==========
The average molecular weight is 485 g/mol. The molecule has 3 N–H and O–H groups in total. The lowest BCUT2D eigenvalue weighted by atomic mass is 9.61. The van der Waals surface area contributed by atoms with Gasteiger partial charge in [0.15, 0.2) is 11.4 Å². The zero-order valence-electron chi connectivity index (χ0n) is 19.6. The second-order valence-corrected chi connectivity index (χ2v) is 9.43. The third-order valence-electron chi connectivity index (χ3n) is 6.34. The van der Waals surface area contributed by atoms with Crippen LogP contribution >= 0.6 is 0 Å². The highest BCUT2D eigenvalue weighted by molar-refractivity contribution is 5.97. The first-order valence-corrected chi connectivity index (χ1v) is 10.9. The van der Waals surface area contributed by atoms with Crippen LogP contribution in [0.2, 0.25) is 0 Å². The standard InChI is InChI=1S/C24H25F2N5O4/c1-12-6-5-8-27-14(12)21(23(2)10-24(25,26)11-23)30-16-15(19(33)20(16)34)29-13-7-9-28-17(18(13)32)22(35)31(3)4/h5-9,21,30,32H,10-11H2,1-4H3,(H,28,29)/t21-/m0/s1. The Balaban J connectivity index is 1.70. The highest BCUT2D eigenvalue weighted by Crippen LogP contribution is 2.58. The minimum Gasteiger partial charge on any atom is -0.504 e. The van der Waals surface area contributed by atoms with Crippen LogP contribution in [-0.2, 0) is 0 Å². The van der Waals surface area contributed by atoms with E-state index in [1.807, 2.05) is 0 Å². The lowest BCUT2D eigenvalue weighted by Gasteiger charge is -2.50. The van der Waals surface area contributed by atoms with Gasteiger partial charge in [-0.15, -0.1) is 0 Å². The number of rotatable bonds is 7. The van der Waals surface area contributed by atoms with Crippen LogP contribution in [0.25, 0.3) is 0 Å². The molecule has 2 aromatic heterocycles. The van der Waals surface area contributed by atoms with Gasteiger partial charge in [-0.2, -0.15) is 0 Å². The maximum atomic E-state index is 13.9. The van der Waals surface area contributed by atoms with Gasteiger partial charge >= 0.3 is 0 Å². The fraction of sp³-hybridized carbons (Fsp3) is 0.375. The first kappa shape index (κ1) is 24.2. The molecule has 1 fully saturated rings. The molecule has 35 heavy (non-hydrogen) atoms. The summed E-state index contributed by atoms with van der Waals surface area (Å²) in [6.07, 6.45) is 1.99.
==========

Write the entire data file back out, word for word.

The average molecular weight is 485 g/mol. The molecule has 3 N–H and O–H groups in total. The lowest BCUT2D eigenvalue weighted by atomic mass is 9.61. The van der Waals surface area contributed by atoms with Gasteiger partial charge in [0.15, 0.2) is 11.4 Å². The zero-order valence-electron chi connectivity index (χ0n) is 19.6. The second-order valence-corrected chi connectivity index (χ2v) is 9.43. The third-order valence-electron chi connectivity index (χ3n) is 6.34. The van der Waals surface area contributed by atoms with Crippen LogP contribution >= 0.6 is 0 Å². The highest BCUT2D eigenvalue weighted by molar-refractivity contribution is 5.97. The first-order valence-corrected chi connectivity index (χ1v) is 10.9. The van der Waals surface area contributed by atoms with Crippen LogP contribution in [0.2, 0.25) is 0 Å². The standard InChI is InChI=1S/C24H25F2N5O4/c1-12-6-5-8-27-14(12)21(23(2)10-24(25,26)11-23)30-16-15(19(33)20(16)34)29-13-7-9-28-17(18(13)32)22(35)31(3)4/h5-9,21,30,32H,10-11H2,1-4H3,(H,28,29)/t21-/m0/s1. The Balaban J connectivity index is 1.70. The highest BCUT2D eigenvalue weighted by Crippen LogP contribution is 2.58. The minimum Gasteiger partial charge on any atom is -0.504 e. The van der Waals surface area contributed by atoms with Crippen LogP contribution in [-0.2, 0) is 0 Å². The van der Waals surface area contributed by atoms with E-state index in [1.807, 2.05) is 0 Å². The lowest BCUT2D eigenvalue weighted by Gasteiger charge is -2.50. The van der Waals surface area contributed by atoms with Gasteiger partial charge in [-0.15, -0.1) is 0 Å². The number of rotatable bonds is 7. The van der Waals surface area contributed by atoms with Crippen LogP contribution in [0.25, 0.3) is 0 Å². The molecule has 2 aromatic heterocycles. The van der Waals surface area contributed by atoms with Gasteiger partial charge in [-0.2, -0.15) is 0 Å². The maximum atomic E-state index is 13.9. The van der Waals surface area contributed by atoms with Gasteiger partial charge >= 0.3 is 0 Å². The fraction of sp³-hybridized carbons (Fsp3) is 0.375. The first kappa shape index (κ1) is 24.2. The molecule has 1 fully saturated rings. The molecule has 35 heavy (non-hydrogen) atoms. The summed E-state index contributed by atoms with van der Waals surface area (Å²) in [6.07, 6.45) is 1.99.